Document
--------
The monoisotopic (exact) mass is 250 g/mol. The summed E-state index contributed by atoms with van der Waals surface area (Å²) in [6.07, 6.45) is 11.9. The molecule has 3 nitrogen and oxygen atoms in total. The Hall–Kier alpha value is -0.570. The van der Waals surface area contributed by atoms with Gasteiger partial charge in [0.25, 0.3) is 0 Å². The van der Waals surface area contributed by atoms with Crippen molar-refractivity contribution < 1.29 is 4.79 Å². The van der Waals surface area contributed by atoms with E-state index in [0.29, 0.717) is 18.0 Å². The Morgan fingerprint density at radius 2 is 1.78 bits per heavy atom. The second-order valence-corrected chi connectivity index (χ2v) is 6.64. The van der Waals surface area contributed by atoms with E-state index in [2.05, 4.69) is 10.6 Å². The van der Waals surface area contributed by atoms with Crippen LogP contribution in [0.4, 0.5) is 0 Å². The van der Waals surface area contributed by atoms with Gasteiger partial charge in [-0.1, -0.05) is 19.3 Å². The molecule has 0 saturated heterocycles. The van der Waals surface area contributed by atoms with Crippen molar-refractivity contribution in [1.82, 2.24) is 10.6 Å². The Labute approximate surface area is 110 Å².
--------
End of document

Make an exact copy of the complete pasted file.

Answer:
The monoisotopic (exact) mass is 250 g/mol. The summed E-state index contributed by atoms with van der Waals surface area (Å²) in [6.07, 6.45) is 11.9. The molecule has 3 nitrogen and oxygen atoms in total. The Hall–Kier alpha value is -0.570. The van der Waals surface area contributed by atoms with Gasteiger partial charge in [0.25, 0.3) is 0 Å². The van der Waals surface area contributed by atoms with Crippen molar-refractivity contribution < 1.29 is 4.79 Å². The van der Waals surface area contributed by atoms with E-state index in [0.29, 0.717) is 18.0 Å². The Morgan fingerprint density at radius 2 is 1.78 bits per heavy atom. The second-order valence-corrected chi connectivity index (χ2v) is 6.64. The van der Waals surface area contributed by atoms with E-state index in [2.05, 4.69) is 10.6 Å². The van der Waals surface area contributed by atoms with Crippen LogP contribution in [0.4, 0.5) is 0 Å². The van der Waals surface area contributed by atoms with Gasteiger partial charge in [-0.1, -0.05) is 19.3 Å². The molecule has 0 saturated heterocycles. The van der Waals surface area contributed by atoms with Crippen molar-refractivity contribution in [1.82, 2.24) is 10.6 Å². The Labute approximate surface area is 110 Å².